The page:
By: John Maday, Previously published on Drovers online
For cow-calf producers planning how to manage their calves through the stressful weaning period, deciding factors include available labor, facilities, weather, marketing goals and others, in addition to efforts to minimize stress, protect calf health and ensure performance. Continue reading
By: Glenn Selk, Oklahoma State University. Previously published in Drovers online
Before the fall calving season commences, now is the time to put together and post a protocol for family members and hired employees to follow when they find a cow or heifer starting in the process of calving. An issue facing the rancher at calving time, is the amount of time heifers or cows are allowed to be in labor before assistance is given. Continue reading
By: Glenn Selk, Oklahoma State University
Previously published on Drovers online
Summer time often brings a few infectious ailments to beef cows. Common problems include eye infections and foot rot. Treatment of affected cows will often involve the use of antibiotics. Continue reading
By: Pat Melgares, Kansas State University Extension
Previously published on Drovers online
The looming hot, summer weather and potential for lots of sunlight may bring with it a cause for concern among livestock producers.
Those conditions, combined with the often stagnant nature of farm ponds, heightens the risk of toxic levels of blue-green algae in producers’ watering sources, says Kansas State University beef veterinarian A.J. Tarpoff. Continue reading
By: Betsy Jibben, U.S Farm Report National Reporter
Published previously on Farm Journal’s Pork online
By: Lew Strickland, Extension Veterinarian, University Of Tennessee
Previously published on Drovers Online
One of the questions that I hear the most concerning castration is; when should I castrate my calves Doc? Many producers will castrate their calves when they are two or three days old, which is my preferred period. Castration should occur when the calf is rather young. The older the calf, the more likely that calf will suffer a setback (which cost the producer money). In addition, larger calves are more difficult to handle and restrain for the procedure. The latest castration should be done is one month prior to weaning to avoid any extra stress from the weaning process. Bull calves castrated at or following weaning can retain a stag like appearance and attitude that the feedlot operator discounts. Purebred operators can still castrate bull calves that are culls and still realize some profit. Continue reading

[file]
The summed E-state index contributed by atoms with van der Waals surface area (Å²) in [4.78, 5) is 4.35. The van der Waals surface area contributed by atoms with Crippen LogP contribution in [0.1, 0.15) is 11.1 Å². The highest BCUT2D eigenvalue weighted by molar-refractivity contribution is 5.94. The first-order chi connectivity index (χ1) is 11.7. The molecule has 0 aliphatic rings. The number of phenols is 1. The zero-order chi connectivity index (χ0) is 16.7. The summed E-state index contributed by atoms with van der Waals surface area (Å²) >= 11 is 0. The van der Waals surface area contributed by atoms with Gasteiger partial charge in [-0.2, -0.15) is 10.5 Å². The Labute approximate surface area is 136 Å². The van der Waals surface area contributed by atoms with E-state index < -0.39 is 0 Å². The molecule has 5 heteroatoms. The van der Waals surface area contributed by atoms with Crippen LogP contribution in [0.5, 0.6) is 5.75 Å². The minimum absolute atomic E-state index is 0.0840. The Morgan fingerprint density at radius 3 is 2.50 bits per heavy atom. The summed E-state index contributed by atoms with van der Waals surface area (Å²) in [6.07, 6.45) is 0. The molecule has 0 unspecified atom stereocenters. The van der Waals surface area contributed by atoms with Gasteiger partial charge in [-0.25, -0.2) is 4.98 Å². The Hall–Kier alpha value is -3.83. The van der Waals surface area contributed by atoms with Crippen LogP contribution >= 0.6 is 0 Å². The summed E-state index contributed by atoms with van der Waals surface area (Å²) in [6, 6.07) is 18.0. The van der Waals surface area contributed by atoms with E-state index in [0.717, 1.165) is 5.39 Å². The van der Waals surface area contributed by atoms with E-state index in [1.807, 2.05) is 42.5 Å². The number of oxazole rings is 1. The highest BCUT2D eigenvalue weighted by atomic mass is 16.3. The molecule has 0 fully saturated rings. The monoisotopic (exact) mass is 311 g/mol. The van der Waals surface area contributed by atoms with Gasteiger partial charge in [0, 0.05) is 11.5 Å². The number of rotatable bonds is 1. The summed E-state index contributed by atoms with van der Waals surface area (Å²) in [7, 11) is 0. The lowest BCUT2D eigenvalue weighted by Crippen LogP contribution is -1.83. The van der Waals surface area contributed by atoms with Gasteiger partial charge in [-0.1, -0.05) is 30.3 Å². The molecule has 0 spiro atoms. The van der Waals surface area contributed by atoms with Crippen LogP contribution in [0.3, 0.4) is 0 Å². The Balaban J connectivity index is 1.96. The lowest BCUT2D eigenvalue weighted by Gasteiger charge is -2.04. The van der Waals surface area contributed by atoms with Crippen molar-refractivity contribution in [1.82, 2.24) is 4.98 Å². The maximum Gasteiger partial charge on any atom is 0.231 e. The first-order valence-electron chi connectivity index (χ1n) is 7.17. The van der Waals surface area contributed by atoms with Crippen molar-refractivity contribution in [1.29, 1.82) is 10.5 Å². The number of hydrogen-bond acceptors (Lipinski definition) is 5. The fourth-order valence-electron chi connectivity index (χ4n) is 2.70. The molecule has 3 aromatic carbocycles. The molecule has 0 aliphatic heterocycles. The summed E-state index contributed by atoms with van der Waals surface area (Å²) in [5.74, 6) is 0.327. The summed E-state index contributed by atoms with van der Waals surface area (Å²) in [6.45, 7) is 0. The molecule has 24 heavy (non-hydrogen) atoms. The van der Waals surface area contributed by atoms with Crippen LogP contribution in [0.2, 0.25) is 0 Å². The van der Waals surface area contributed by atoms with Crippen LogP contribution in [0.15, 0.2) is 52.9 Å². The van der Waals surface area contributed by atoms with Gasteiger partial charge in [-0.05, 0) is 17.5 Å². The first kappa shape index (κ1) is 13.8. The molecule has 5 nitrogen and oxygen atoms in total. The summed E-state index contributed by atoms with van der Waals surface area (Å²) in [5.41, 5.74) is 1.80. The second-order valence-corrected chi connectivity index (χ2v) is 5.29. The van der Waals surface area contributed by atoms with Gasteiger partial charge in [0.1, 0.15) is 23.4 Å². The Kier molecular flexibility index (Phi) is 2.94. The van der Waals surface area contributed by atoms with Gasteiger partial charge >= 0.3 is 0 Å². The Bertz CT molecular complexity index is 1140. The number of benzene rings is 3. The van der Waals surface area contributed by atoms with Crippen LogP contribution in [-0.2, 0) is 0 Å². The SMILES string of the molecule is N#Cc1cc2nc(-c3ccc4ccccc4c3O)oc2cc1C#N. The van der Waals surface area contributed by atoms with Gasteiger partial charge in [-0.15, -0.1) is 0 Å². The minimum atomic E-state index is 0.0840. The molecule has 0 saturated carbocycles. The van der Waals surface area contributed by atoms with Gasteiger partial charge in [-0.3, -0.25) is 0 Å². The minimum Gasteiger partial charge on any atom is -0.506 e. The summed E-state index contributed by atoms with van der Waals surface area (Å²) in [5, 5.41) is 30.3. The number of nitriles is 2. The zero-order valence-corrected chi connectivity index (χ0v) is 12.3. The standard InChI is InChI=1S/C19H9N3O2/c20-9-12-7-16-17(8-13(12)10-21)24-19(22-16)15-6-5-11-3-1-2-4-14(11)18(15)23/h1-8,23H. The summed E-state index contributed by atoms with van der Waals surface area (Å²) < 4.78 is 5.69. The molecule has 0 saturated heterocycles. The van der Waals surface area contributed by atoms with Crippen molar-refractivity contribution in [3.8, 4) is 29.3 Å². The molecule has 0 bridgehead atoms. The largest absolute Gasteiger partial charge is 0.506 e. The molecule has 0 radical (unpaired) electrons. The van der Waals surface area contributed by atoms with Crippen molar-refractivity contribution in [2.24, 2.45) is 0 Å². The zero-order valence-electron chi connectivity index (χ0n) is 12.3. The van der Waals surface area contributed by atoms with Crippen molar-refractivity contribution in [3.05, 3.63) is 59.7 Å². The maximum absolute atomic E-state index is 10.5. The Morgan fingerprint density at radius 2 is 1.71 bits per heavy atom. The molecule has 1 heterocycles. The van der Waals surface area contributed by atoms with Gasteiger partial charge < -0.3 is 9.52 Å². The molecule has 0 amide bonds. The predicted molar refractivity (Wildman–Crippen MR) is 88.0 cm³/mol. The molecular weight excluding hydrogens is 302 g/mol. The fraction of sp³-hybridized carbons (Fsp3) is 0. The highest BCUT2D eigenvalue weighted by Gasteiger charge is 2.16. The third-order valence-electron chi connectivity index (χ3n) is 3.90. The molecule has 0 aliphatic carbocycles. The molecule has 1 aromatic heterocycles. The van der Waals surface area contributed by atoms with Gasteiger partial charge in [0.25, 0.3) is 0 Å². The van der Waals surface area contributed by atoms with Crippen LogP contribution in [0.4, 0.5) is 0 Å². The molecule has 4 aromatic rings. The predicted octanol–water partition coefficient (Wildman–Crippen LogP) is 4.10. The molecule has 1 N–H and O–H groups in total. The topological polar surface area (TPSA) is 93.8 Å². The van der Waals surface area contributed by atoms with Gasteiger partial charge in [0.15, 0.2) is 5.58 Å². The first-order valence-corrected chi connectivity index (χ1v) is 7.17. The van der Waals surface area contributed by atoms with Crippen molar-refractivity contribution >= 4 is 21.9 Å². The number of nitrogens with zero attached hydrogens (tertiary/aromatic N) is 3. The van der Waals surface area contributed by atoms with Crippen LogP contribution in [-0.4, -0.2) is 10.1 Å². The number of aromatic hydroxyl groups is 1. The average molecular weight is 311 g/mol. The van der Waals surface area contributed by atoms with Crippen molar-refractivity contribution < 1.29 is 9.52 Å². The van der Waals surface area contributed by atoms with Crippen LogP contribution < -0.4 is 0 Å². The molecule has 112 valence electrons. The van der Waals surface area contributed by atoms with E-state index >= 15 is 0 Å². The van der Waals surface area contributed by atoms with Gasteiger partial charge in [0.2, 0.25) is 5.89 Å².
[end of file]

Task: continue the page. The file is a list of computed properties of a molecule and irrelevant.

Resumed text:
By: Wyatt Bechtel, Previously published Farm Journal’s Pork online
Eleven Senators proposed a bipartisan bill that would help alleviate the strain of transportation laws such as the Electronic Logging Device (ELD) and hours of service rules for truckers hauling livestock.
The Transporting Livestock Across America Safely Act was introduced by a bipartisan group led by Sen. Ben Sasse (R-Neb.) on May 23.
The bill provides some fixes for the hours of service and the ELD through the following measures: Continue reading
By: JoAnn Alumbaugh, Previously published Farm Journal’s Pork online
Flies have been part of pig operations as long as people have been raising pigs. But now producers have another good reason to think about fly control: A study conducted earlier this year confirms that even a few flies have the ability to infect pigs with porcine epidemic diarrhea virus (PEDV). Although PEDV isn’t zoonotic, it can be devastating for herds that contract the virus because of high death loss, particularly in baby pigs. Continue reading
The beef cattle industry is quickly evolving. In the coming years beef buyers such as Wendy’s and Tyson will only source beef from producers trained in Beef Quality Assurance. To ensure that you have complete market access get BQA Certified at one of the following meeting dates.
June 18th: Henry County Fairgrounds Ag Hall. 821 S. Perry St. Napoleon, OH 43545. Dinner provided by Henry County Cattleman’s Assoc. RSVP to Henry County Extension Office, 419-592-0806 by June 11.
June 25th: Williams County Extension Office, 1425 E. High St. Bryan, OH 43506. Light supper will be provided. RSVP to Williams County Extension Office, 419-636-5608 by June 21.
By Garth Ruff, OSU Extension Educator Henry County
For OSU Sheep Team
Last summer when my younger brother moved out of our parents’ house and on to a 25-acre farm just six miles down the road, we decided to get into the sheep business together. Growing up we had experience with beef cattle and hogs and quite honestly sheep were an afterthought until the purchase of this small farm. The previous owners had had a couple of horses and had row cropped the majority of the farm. After some research and number crunching, here are 6 things that we considered as first time shepherds. Continue reading